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This is a tough one :)

When I listen to this amazing track (track 14 from "That was then, This is now" album) I notice at 0:36 and 0:42 a very fast vibration on the G string (5th fret) which I doubt is possible using your fingers. I was wondering how exactly does he achieve this sound (its like a very fast and short vibration/trilling sound).

When I pull/release the tremolo bar (fast) it sounds like it but I was wondering how exactly he does it.

thx

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Of all that sounds exceptional on that track (and there is much that's great on the track; thanks for bringing it to my attention), the vibrato isn't. It sounds good, but it sounds like finger vibrato. There might be some points where he uses the whammy bar, but most of it sounds like finger vibrato to me.

This video show Tom Hess giving a phrasing lesson, and it includes a wide and fast finger vibrato.

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Thanks for the answer. I watched the video and it is definitely a standard finger vibrato (also in speed). If you listen very carefully to time 0:36 and 0:42 you will hear what I meant. (its very short but audible) –  giorashc May 24 '12 at 20:31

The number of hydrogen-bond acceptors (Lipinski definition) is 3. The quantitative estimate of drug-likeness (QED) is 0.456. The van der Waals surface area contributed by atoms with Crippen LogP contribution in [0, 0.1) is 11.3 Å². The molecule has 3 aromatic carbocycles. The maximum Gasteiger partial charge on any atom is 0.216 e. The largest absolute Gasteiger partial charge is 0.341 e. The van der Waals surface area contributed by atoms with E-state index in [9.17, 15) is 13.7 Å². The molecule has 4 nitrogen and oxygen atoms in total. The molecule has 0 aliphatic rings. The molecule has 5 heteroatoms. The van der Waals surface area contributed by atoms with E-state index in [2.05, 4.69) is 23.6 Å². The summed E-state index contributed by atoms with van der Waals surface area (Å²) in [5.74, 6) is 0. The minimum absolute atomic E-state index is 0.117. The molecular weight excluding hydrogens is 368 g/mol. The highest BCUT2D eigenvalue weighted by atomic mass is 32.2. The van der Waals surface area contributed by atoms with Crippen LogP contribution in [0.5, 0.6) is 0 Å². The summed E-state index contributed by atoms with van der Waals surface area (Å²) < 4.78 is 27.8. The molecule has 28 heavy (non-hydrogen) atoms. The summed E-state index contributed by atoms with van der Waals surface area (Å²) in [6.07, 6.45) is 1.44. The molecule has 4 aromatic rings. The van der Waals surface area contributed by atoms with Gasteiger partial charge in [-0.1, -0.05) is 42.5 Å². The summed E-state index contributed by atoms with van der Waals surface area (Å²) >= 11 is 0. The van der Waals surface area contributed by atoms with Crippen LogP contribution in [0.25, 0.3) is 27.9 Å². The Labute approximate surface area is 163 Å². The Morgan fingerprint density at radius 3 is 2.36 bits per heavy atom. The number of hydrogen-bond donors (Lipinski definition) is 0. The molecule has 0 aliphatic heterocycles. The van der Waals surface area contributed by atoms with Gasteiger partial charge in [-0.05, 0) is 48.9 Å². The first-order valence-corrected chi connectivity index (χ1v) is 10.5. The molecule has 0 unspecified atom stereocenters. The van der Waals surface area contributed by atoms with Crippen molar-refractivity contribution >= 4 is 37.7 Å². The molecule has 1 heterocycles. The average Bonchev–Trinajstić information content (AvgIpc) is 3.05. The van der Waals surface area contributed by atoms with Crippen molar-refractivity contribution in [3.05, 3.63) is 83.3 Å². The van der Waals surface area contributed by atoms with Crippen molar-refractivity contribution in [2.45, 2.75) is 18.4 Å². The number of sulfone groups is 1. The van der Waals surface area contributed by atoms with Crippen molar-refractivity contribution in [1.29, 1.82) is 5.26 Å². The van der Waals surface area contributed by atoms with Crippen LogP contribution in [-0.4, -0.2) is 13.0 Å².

I watched three different Andy Timmons videos while he is playing "Carpe Diem" and there is nothing at 0:36 or 0:42 that he is not already doing with his hands. It's all in his hands. –  filzilla May 24 '12 at 21:08
    
Do not watch the videos. listen to the studio track. I 100% positive the vibrato I mean is not the one you heard. –  giorashc May 25 '12 at 9:32
    
@VarLogRant, I heard today another track and the sound I talk about can be clearly heard at track : "That Was Then, This is Now" (From the same album) 1:26-1:28. And I really doubt it is done with by fingers –  giorashc Jun 4 '12 at 11:09
    
I don't know what that is, but I have an idea. Consider the gap between the second and third strings. Here you go from G to B, which is a major third. One common lick is to bend the G string up to a note, not necessarily hitting it, with your middle and ring finger, then play that note on the B string, fretting it with your index finger. It is a canonical Chuck Berry move. Now, hold the notes and kick up the gain, and you'll get the difference between those two notes acting up. I think that's what he's doing, but I could be wrong. –  VarLogRant Jun 4 '12 at 15:57
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